"I understand it's zoned for both."
"There is some question as to precisely where one ends and the other begins. In any case I cannot allow the present situation to continue until the zoning board has voted and a certificate of residency is issued. Until then the person who has been living there must find outside accommodations."
"Is there anything else, Mr. Spink?"
"As a matter of fact there is. The staircase leading to the projection booth is not up to code. The treads are too narrow, the risers are too high, and the ventilation is inadequate. These things violate OSHA, the fire code, and the Clean Air Act. The stairs must come down."
"Then how am I — how will the workers get up to the booth?"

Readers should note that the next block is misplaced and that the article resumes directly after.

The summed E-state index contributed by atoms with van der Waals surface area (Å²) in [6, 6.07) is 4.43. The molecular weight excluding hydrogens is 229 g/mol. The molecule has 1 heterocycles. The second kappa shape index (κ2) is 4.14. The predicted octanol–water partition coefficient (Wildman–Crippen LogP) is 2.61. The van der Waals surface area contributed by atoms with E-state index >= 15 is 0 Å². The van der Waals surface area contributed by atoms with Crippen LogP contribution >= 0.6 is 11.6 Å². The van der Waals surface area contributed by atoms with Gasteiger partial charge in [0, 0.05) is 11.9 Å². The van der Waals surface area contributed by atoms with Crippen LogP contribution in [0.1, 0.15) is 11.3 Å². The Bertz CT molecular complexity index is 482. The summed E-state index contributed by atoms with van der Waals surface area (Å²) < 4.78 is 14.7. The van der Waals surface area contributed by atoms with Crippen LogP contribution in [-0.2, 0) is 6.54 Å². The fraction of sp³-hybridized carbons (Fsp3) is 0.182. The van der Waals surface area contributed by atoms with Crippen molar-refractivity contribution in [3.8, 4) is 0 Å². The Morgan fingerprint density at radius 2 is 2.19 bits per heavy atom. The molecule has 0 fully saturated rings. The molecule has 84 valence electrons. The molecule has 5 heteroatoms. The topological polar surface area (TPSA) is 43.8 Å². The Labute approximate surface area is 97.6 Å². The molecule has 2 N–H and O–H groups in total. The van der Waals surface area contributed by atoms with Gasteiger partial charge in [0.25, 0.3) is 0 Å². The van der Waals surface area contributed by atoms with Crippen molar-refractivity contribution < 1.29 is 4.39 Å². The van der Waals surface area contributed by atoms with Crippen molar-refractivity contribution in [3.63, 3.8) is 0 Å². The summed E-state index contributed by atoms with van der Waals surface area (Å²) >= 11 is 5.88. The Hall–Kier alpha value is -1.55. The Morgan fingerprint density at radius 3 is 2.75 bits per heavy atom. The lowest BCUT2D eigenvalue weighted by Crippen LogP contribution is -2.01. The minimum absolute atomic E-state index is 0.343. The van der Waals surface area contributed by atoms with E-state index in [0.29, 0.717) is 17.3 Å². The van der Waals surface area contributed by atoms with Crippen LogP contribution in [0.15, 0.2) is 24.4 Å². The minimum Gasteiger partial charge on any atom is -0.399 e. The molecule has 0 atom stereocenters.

"Not being in the construction business, I wouldn't know. Whatever solution your contractor comes up with must comply. These regulations were drafted for our safety, Mr. Valentino. Yours and mine." Spink cleared his throat. "It's Friday afternoon. I will conduct another inspection Monday. If at that time the proper license is presented and the nonconforming passage to the booth and the unauthorized apartment there has been sealed off to my satisfaction, the construction may resume."
"How am I supposed to seal it off without any workers?"
"It's a simple job for a rough carpenter. We can assume he won't be messing around with asbestos."
"I haven't budgeted a carpenter until next month. Do you have any idea how much this has cost me so far?"
"It's a fair-market state," Spink said. "You pay for what you get."
When the line was clear, Valentino tried Leo Kalishnikov again. The flamboyant contractor, who specialized in designing and building high-end home theaters and had taken on The Oracle as a personal challenge, was out of the office, and his cell phone went straight to voice mail. Valentino left an urgent message and went downstairs.